Today, it is one of the most universally revered films in not just the sci-fi genre, but in all of movie history. It has one of the most talked about twists of all time. Despite being darker, I’d almost argue it not only knows how to crack a joke here and there, it is actually somehow funnier than the first one. And this feels weird to say, because when I’m looking back at lines I could bring up on the spot to make someone laugh, I do not usually think of “The Empire Strikes Back,” but that’s because the film does not try to go for humor. What it does is it takes lines that usually would not mean anything. The lines are not even that funny, but in the context of the film, they can get a laugh out of me for some reason. A line as simple as Han Solo’s “Never tell me the odds” is chuckle-worthy to say the least. Leia shouting “I am not a committee” feels like it could come out of only Carrie Fisher’s mouth with pristine delivery.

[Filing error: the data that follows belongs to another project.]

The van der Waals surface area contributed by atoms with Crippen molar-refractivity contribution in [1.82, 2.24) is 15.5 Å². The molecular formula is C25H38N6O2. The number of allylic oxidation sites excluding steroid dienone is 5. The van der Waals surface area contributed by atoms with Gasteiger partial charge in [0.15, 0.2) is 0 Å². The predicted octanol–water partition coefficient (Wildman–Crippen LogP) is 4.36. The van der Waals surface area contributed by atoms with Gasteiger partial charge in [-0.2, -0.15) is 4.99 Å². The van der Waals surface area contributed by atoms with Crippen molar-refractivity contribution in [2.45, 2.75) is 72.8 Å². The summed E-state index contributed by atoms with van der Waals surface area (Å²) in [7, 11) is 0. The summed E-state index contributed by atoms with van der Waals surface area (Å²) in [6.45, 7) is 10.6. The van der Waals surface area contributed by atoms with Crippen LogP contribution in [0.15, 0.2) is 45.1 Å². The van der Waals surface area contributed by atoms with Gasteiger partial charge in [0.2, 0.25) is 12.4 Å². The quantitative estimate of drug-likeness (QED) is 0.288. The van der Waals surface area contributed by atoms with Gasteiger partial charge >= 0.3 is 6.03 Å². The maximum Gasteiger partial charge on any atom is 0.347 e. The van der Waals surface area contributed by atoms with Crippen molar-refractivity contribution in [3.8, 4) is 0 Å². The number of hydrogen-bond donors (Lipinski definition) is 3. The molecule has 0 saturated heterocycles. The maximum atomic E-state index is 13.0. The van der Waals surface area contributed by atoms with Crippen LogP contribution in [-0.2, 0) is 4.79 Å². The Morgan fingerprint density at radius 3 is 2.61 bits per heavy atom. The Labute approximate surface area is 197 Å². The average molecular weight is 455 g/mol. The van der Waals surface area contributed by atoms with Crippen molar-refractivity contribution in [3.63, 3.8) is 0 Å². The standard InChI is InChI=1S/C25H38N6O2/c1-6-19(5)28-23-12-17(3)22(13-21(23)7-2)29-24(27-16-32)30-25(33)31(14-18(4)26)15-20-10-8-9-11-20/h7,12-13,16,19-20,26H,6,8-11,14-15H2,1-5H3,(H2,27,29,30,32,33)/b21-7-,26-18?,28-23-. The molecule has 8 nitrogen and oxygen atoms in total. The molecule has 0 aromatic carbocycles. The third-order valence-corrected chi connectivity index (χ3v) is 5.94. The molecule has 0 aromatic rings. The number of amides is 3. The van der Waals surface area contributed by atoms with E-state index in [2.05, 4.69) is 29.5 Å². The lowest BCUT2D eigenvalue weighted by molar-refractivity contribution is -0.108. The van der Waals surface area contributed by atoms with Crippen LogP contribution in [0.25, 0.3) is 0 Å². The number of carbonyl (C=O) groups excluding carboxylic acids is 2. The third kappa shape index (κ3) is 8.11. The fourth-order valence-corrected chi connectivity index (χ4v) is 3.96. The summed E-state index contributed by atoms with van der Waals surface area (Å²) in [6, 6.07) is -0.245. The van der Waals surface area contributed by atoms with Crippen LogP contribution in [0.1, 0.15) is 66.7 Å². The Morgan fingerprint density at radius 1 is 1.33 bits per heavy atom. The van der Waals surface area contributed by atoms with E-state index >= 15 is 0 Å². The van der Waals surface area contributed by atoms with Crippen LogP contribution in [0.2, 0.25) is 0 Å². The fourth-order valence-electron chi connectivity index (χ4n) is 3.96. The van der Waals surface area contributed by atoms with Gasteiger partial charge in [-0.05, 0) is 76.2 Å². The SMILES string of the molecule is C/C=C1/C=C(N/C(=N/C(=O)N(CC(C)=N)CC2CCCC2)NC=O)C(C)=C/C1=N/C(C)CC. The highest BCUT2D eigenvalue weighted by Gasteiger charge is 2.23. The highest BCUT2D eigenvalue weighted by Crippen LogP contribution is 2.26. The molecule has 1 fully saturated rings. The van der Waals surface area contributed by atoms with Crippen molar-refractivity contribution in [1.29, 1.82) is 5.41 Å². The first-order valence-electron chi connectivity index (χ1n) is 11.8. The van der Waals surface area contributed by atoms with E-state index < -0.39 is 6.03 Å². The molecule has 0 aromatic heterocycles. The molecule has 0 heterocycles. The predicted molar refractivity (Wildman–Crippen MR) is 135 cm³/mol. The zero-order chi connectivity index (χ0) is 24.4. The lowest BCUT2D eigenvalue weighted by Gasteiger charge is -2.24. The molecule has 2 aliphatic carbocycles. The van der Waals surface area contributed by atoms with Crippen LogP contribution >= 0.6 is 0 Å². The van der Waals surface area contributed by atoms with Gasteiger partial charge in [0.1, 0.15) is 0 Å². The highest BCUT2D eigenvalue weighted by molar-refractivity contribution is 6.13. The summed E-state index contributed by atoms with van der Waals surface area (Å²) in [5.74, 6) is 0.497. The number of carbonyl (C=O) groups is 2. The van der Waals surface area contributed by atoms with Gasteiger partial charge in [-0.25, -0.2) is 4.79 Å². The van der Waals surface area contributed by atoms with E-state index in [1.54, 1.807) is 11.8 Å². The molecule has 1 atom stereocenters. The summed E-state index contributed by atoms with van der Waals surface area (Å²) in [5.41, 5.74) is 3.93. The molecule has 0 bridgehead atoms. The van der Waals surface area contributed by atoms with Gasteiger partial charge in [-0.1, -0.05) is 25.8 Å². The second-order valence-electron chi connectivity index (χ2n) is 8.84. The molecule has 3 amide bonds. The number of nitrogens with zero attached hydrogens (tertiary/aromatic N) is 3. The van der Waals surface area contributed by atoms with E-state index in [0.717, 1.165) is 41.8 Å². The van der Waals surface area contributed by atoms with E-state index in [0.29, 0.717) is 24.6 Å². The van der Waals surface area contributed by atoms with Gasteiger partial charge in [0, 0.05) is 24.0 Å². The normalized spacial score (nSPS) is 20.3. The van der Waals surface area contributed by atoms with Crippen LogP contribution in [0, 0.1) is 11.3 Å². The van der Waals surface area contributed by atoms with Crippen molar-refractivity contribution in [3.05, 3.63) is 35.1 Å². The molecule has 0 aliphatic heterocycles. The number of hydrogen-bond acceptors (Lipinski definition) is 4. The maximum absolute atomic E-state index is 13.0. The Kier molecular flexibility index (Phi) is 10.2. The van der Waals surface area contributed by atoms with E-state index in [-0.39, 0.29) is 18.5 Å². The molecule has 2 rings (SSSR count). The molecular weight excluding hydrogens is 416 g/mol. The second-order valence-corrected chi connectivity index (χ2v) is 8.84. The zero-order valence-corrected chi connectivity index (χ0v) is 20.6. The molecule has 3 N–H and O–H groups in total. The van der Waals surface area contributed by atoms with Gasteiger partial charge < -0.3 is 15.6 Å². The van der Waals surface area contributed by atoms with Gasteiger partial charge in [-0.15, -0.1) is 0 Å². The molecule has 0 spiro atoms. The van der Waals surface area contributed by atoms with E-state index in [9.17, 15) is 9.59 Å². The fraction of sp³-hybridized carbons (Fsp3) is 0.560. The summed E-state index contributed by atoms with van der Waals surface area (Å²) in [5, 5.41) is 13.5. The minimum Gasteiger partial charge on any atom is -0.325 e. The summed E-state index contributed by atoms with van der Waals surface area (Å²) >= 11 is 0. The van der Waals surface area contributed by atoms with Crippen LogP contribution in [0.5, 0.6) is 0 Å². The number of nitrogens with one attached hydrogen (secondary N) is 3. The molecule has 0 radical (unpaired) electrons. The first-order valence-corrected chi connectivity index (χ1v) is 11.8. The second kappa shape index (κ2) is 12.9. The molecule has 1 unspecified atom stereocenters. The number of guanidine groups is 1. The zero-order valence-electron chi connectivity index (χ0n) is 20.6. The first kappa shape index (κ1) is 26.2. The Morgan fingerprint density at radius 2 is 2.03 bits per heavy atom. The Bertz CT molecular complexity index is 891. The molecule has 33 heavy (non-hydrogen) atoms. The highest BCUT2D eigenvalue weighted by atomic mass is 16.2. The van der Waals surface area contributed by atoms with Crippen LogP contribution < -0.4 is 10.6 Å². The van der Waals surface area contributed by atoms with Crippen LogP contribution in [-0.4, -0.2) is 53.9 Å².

Speaking of characters, let’s talk about Luke Skywalker. I mentioned in my review for “A New Hope,” one forgivable concern for Luke is that he is kind of a whiner. In “The Empire Strikes Back,” the case is no different. But like in the previous film, Luke’s tendency to be a downer is also what makes him an interesting character. Because again, he is relatable. As humans, we all have a tendency to say we want do something, but we never end up actually doing “that something” and it is an idea that is always in the back of our minds. During Luke’s training with Yoda, we see glimmers of this as he lifts rocks and his X-Wing fighter that is stuck in the dirty water. There’s periods of refusal, self-denial, lack of confidence. It is a perfect encapsulation of a student/mentor relationship where the student feels like they are worthless and they cannot advance in their studies. In the last movie, we got see the pilot side of Luke, and that has been excellently built up throughout the film all the way to the end. In “The Empire Strikes Back,” we get to see more of the Jedi side of the character. And yes, we get to see parts of that in “A New Hope” too, but that is Luke simply learning how to use the force, he barely touches a lightsaber. Although it does help him in his piloting mission where he is tasked along with his rebel fleet to destroy the Death Star. But now that Obi-Wan is dead and likely just sitting back in the Jedi afterlife needing nobody’s company, he commands that Luke will go to Dagobah and learn the ways of the Jedi from Yoda. Oh yeah, and Yoda is awesome in this film.